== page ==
We've all been there: making the split-second decision whether to unbuckle a complex car seat just to run into the store. It takes only a few minutes, so the added time of unstrapping your child's buckle and taking him inside with you isn't really worth it (especially if they're asleep), right? Wrong.
Deputy Reagan of the Forsyth County Sheriff's Office in Georgia proves that in just a few minutes, a hot car becomes a very dangerous place. With his fellow officers standing outside and cell phone cameras running, he volunteered to sit in his hot patrol car; in just a few minutes his heart rate more than doubled, he started sweating profusely, and he began to feel sick. The temperature in the car, which started at 96 degrees, climbed over 101 degrees in just a few moments, and the cameras began overheating and cutting off shortly after.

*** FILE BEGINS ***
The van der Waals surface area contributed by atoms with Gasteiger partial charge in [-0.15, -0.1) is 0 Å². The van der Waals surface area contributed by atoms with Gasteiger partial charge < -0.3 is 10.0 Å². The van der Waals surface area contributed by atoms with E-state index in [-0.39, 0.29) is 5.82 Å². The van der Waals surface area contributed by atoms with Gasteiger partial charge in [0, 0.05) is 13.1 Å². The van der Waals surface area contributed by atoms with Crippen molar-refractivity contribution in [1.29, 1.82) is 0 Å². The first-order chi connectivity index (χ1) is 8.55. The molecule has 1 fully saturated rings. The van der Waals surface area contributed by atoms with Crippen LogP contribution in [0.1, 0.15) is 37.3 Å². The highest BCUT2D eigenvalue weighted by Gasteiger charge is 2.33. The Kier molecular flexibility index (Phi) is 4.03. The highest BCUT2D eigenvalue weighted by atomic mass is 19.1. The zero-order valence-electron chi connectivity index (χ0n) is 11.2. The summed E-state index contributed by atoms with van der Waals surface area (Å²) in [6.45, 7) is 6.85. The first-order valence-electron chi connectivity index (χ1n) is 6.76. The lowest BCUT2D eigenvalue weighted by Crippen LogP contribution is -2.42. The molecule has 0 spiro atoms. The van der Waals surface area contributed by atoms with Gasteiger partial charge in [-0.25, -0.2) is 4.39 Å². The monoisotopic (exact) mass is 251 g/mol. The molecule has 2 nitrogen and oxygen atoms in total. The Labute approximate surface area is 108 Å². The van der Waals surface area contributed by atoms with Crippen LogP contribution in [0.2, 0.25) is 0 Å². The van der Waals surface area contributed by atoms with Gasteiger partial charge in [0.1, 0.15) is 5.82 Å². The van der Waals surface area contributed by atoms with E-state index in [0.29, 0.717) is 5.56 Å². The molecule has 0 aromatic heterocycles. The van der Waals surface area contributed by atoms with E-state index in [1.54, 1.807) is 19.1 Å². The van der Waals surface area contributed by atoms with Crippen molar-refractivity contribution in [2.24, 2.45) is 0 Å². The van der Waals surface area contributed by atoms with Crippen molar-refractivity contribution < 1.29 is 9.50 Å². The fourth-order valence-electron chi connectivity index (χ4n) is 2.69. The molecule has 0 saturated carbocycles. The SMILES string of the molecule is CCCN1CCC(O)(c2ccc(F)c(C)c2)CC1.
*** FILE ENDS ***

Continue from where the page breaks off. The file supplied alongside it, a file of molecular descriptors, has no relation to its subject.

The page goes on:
Officer Reagan begs, "Please, please, if you see someone in a hot car, whether it's 80 degrees, whether it's 95 degrees, call 911. Don't leave your pets inside a car even with the windows cracked; don't leave your children in the car even if you think it's only for a few minutes."